While its reputation as America’s pastime is still intact, baseball has burrowed its way deeply into the cultures of Japan and South Korea. So much so, says playwright and director Toshiki Okada, that in his native Japan, “we sometimes don’t think about the United States when we think about baseball. I think that kind of proves how much America has penetrated into our two countries’ culture and society.”
Okada, founder of the Japanese theater company chelfitsch, likens the relationship between America, Japan, and South Korea to “a father and two sons.” He explores that dynamic in his new play, “God Bless Baseball,” which arrives at FringeArts this weekend for its Philadelphia premiere. The director’s idiosyncratic work, which combines exaggerated physical gestures and hyper-colloquial language, is becoming a regular highlight of FringeArts’ programming; the organization has previously presented his triptych “Hot Pepper, Air Conditioner, and the Farewell Speech” as well as “Zero Cost House,” his collaboration with Pig Iron Theatre Company.
“God Bless Baseball” is performed by two Japanese actors playing Korean roles and two Korean actors playing Japanese roles, both in their native tongues (and all with English supertitles for their Stateside tour). The show examines the contentious and complicated issues faced by the two countries, played out on a baseball diamond. “I was thinking about how to make an international collaboration between Japan and South Korea,” Okada explains, “and I thought the idea of baseball might be good to describe our two countries’ relationship.”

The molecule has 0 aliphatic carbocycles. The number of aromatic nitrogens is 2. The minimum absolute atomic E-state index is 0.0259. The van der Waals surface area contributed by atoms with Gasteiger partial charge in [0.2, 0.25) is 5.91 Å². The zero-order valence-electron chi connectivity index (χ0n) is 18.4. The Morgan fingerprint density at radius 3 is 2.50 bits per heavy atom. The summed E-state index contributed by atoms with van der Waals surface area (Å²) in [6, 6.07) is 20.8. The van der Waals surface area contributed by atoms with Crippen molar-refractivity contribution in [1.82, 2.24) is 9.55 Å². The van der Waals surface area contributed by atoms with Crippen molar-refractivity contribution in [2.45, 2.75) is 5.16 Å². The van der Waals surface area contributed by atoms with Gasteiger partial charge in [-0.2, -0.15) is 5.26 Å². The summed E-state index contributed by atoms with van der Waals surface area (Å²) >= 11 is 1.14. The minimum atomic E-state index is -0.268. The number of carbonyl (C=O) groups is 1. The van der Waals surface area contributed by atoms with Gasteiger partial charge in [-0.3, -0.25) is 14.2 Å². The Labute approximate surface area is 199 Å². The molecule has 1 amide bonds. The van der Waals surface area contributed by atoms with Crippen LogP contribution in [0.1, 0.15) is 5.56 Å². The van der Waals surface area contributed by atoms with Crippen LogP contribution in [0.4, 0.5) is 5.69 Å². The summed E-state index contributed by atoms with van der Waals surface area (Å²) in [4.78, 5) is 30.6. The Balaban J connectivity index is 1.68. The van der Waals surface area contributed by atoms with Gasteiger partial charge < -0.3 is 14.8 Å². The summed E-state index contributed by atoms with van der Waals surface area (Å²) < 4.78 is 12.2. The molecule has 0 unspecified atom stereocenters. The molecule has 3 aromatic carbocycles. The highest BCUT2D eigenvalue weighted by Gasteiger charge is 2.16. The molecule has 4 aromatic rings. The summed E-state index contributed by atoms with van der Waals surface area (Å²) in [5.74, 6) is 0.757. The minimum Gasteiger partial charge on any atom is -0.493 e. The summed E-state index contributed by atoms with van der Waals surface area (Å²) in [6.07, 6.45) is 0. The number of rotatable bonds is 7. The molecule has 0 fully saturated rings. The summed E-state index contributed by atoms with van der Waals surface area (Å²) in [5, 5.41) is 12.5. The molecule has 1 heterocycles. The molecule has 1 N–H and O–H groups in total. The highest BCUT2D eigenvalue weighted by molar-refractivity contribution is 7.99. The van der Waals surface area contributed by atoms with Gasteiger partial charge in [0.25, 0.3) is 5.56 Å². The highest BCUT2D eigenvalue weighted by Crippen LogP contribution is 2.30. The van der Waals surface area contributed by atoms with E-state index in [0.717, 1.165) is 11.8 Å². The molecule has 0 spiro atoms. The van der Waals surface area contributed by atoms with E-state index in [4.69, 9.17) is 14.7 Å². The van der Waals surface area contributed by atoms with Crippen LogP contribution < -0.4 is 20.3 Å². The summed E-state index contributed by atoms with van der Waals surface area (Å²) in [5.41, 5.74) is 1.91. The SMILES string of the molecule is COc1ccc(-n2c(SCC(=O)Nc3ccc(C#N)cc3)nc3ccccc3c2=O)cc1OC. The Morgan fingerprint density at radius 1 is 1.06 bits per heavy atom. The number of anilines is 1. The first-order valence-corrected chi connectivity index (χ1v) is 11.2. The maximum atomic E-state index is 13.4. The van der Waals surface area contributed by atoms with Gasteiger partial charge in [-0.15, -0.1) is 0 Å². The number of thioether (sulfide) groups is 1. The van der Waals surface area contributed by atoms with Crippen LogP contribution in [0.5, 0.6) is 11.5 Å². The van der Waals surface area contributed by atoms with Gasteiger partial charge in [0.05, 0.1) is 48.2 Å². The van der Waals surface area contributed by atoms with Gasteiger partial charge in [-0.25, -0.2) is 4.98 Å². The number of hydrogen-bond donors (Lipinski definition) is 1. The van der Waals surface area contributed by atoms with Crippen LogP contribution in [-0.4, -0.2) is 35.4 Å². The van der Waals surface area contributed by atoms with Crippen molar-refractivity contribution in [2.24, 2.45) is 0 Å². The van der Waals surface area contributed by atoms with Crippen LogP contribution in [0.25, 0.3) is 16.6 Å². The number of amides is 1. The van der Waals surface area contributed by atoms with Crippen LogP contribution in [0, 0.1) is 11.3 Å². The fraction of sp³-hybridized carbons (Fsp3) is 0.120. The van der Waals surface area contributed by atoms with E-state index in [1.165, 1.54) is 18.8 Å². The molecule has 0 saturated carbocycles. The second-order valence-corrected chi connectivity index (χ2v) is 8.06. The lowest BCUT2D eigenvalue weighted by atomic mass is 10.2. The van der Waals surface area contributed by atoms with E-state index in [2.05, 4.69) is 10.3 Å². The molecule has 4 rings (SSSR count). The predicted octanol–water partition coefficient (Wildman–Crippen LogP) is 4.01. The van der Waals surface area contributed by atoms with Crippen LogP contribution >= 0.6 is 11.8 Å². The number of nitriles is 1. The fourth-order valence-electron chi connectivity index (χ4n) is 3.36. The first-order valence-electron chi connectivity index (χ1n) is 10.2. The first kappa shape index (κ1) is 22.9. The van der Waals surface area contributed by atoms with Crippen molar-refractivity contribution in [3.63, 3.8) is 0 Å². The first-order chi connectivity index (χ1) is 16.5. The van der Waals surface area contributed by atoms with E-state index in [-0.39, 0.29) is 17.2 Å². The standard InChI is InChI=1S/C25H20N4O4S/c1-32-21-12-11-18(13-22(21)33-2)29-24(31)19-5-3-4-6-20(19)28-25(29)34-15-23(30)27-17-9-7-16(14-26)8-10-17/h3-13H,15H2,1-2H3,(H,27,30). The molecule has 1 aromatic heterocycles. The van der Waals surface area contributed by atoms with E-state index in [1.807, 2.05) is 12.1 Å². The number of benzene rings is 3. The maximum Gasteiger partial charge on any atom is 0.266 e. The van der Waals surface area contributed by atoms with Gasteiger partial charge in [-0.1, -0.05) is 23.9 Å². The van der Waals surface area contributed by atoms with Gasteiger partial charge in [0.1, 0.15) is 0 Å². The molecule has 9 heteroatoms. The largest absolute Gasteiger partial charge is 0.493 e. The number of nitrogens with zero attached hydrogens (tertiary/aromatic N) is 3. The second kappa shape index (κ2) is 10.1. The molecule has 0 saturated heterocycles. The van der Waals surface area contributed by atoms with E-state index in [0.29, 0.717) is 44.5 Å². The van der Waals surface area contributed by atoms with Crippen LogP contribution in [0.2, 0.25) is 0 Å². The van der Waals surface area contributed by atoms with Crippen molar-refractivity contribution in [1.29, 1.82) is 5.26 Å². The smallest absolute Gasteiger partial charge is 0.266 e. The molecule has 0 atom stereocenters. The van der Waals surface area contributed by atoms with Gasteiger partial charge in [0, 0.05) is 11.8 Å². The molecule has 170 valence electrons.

The miscommunications and tensions between the two Asian cultures are played out through a baseball lesson given to two women by a pair of men: One of whom can’t stand the game, the other a worshipful fan laboring under the delusion that he’s actually Major Leaguer Ichiro Suzuki.
Mistakes and all
Challenges came not only from the actors’ unfamiliarity with Okada’s working methods – it was the first time working with the singular director for all four actors – but from the fact that most of them had almost no knowledge of the rules of the sport.
“Whenever I work as a theater director, I have a kind of obsession with putting interesting movement on the stage,” Okada says. “Three of the four don’t know almost anything about baseball, so I liked seeing how they tried to imitate how to play baseball – of course, in the wrong way. I know baseball, but I didn’t tell them anything, I didn’t make their wrong way of playing baseball correct – as you will be able to see.”
If you go:
“God Bless Baseball”
Jan. 21-23, 8 p.m.
140 N. Columbus Blvd.